At AOL and Others, Holiday Perks Are Back

Susan Hall
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The folks at AOL surely love a challenge. Two years in, CEO Tim Armstrong is still scrambling to revive the flagging Web portal, and most recently announced a reorganization merging the company's dial-up Internet access business with its Web services. The new AOL services group will be one of four divisions in the company, the others being advertising, local services and the Huffington Post media group, according to Bloomberg. Details are to be released today.


At its "global operating meeting" going on this week, Armstrong reportedly handed out $10,000 to each of about 150 AOL staffers attending. (Business Insider calls them "execs." After many layoffs, the company reportedly has a head count of about 4,000 worldwide.)


Apple handed out more lavish retention bonuses to its top execs after Steve Jobs' death, and Google last year gave all its employees $1,000 bonuses and raises of 10 percent.


A recent CareerBuilder survey of 4,000 workers and 2,600 employers found that more bosses plan to share the wealth this holiday season. Baseline quotes Rosemary Haefner, vice president of human resources, as saying:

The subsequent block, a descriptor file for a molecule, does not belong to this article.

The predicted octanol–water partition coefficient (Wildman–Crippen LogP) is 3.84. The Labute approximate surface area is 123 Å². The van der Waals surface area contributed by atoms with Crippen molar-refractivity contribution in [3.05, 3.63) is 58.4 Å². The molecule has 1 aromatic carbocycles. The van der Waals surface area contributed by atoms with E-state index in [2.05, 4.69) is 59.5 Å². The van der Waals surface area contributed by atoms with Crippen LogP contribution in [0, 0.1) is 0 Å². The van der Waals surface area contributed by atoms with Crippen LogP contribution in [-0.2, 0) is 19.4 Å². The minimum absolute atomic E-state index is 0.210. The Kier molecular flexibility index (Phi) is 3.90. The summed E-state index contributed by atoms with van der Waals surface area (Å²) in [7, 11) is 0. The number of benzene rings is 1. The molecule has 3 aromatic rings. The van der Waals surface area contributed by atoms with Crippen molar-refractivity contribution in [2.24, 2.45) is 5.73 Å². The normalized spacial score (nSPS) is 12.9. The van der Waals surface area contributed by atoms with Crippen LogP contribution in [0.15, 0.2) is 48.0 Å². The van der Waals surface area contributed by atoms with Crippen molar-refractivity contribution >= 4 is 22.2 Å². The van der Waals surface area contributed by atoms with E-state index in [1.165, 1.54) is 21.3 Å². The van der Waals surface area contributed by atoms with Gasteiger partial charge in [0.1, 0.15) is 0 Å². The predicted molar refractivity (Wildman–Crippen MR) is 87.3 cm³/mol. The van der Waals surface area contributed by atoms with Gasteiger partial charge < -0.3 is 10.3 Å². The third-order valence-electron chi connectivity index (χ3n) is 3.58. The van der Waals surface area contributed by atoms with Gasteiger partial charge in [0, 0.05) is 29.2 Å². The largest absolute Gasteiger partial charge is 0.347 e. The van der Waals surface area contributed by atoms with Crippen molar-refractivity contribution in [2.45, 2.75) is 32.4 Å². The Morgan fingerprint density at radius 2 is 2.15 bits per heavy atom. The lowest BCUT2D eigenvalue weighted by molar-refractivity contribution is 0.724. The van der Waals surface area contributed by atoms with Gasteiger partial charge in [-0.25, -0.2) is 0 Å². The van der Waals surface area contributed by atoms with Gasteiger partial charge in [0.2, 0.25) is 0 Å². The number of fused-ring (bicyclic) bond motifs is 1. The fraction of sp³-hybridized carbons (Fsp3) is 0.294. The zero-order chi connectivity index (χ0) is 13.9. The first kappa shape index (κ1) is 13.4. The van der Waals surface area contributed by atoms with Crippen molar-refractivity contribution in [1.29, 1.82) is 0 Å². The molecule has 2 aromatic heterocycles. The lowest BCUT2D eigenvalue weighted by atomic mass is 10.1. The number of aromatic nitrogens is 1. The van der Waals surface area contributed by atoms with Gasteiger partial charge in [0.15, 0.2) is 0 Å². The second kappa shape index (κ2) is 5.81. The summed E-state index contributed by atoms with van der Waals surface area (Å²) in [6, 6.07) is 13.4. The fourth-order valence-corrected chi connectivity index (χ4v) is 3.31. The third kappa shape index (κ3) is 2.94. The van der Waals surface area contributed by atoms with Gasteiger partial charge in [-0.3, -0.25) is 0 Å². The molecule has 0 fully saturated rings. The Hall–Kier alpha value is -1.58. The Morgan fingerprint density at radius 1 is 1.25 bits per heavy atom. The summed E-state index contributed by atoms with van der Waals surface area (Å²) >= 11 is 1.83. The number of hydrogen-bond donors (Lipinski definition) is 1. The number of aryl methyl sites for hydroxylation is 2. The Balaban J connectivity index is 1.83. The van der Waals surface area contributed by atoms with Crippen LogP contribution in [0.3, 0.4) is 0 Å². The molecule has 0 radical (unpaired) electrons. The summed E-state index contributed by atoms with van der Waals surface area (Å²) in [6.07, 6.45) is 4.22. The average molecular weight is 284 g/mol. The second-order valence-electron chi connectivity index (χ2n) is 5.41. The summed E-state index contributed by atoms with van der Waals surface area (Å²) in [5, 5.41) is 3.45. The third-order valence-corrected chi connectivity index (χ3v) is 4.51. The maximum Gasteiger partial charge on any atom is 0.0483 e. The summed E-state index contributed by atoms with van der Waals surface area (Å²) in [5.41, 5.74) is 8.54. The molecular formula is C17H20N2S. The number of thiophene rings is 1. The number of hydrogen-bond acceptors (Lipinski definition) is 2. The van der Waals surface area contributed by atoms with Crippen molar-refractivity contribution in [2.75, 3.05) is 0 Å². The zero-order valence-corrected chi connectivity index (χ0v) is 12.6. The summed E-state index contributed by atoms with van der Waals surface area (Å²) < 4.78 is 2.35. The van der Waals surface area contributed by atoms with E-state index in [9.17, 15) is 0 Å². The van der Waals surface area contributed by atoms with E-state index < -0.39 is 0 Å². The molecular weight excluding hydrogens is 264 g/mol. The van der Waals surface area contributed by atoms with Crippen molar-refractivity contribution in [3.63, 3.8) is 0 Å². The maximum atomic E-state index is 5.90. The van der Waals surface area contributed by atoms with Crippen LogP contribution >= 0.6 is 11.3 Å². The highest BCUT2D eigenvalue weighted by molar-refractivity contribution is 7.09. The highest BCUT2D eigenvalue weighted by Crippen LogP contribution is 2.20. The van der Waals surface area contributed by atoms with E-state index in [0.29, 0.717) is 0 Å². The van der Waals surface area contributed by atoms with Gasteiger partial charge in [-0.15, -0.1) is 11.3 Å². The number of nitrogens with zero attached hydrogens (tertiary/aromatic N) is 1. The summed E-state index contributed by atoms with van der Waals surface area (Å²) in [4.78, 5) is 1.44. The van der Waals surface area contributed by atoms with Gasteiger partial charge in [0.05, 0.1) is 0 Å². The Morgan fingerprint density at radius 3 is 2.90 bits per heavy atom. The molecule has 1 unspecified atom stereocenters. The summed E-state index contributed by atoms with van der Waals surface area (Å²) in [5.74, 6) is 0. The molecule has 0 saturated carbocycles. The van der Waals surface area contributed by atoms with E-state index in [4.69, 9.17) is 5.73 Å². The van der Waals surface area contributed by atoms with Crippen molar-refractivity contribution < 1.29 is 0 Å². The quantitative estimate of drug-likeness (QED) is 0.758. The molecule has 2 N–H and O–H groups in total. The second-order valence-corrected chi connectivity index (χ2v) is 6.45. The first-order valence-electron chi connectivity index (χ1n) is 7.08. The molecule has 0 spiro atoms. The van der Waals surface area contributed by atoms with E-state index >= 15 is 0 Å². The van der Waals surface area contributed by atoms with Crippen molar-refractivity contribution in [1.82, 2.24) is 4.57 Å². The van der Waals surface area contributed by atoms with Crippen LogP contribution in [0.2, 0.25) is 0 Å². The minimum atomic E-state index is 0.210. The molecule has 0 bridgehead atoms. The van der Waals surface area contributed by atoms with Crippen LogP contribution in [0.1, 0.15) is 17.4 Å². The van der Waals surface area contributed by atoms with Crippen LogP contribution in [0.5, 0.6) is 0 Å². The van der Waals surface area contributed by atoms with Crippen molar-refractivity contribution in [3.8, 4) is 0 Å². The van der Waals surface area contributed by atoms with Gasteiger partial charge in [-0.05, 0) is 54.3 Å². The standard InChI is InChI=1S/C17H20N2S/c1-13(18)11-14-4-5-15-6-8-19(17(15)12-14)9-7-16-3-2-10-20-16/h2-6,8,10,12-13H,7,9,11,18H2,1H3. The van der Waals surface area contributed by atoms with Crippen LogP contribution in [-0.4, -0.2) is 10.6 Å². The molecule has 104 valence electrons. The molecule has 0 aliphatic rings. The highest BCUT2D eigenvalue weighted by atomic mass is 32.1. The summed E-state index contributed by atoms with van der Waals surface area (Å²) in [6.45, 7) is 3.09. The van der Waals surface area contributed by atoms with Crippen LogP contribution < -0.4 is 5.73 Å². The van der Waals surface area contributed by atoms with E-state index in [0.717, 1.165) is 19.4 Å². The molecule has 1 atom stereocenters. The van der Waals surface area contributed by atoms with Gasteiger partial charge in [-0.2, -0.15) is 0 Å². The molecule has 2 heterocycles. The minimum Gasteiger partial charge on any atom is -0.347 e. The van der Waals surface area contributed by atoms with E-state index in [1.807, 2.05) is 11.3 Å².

Employers have been working hard to build back their businesses over the last year. This holiday season, they're planning to reward their biggest asset - their people - with a few holiday perks, such as bonuses, parties and gifts.

Among its findings:

  • 40 percent of employers plan to give workers holiday bonuses this year, up from 33 percent in 2010.
  • 87 percent of these bosses plan to give as much or even more of a bonus to employees as they did last year.


In a piece at TLNT on building long-term employee engagement, staffing Tim Sackett concedes that financial incentives are not sustainable long term, but he also calls the idea that they have little impact on employee engagement "one of HR's biggest lies."

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